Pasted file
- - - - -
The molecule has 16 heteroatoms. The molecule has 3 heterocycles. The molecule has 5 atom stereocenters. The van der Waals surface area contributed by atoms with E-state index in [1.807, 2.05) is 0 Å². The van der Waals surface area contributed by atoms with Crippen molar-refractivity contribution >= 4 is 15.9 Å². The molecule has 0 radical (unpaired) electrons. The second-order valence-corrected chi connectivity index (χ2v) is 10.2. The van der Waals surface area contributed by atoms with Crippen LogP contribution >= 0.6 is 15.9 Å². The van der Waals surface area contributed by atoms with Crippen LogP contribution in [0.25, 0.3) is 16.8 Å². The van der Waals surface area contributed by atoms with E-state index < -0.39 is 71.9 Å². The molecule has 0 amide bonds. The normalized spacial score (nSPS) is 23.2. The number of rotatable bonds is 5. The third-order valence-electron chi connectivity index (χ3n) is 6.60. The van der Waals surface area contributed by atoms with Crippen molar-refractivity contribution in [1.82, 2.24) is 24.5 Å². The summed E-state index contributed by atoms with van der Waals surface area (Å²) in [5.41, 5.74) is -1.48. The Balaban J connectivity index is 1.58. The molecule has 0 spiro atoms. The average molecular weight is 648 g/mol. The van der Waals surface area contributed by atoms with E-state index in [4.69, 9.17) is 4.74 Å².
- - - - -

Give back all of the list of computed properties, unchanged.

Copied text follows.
The molecule has 16 heteroatoms. The molecule has 3 heterocycles. The molecule has 5 atom stereocenters. The van der Waals surface area contributed by atoms with E-state index in [1.807, 2.05) is 0 Å². The van der Waals surface area contributed by atoms with Crippen molar-refractivity contribution >= 4 is 15.9 Å². The molecule has 0 radical (unpaired) electrons. The second-order valence-corrected chi connectivity index (χ2v) is 10.2. The van der Waals surface area contributed by atoms with Crippen LogP contribution >= 0.6 is 15.9 Å². The van der Waals surface area contributed by atoms with Crippen LogP contribution in [0.25, 0.3) is 16.8 Å². The van der Waals surface area contributed by atoms with E-state index < -0.39 is 71.9 Å². The molecule has 0 amide bonds. The normalized spacial score (nSPS) is 23.2. The number of rotatable bonds is 5. The third-order valence-electron chi connectivity index (χ3n) is 6.60. The van der Waals surface area contributed by atoms with Crippen molar-refractivity contribution in [1.82, 2.24) is 24.5 Å². The summed E-state index contributed by atoms with van der Waals surface area (Å²) in [5.41, 5.74) is -1.48. The Balaban J connectivity index is 1.58. The molecule has 0 spiro atoms. The average molecular weight is 648 g/mol. The van der Waals surface area contributed by atoms with E-state index in [4.69, 9.17) is 4.74 Å².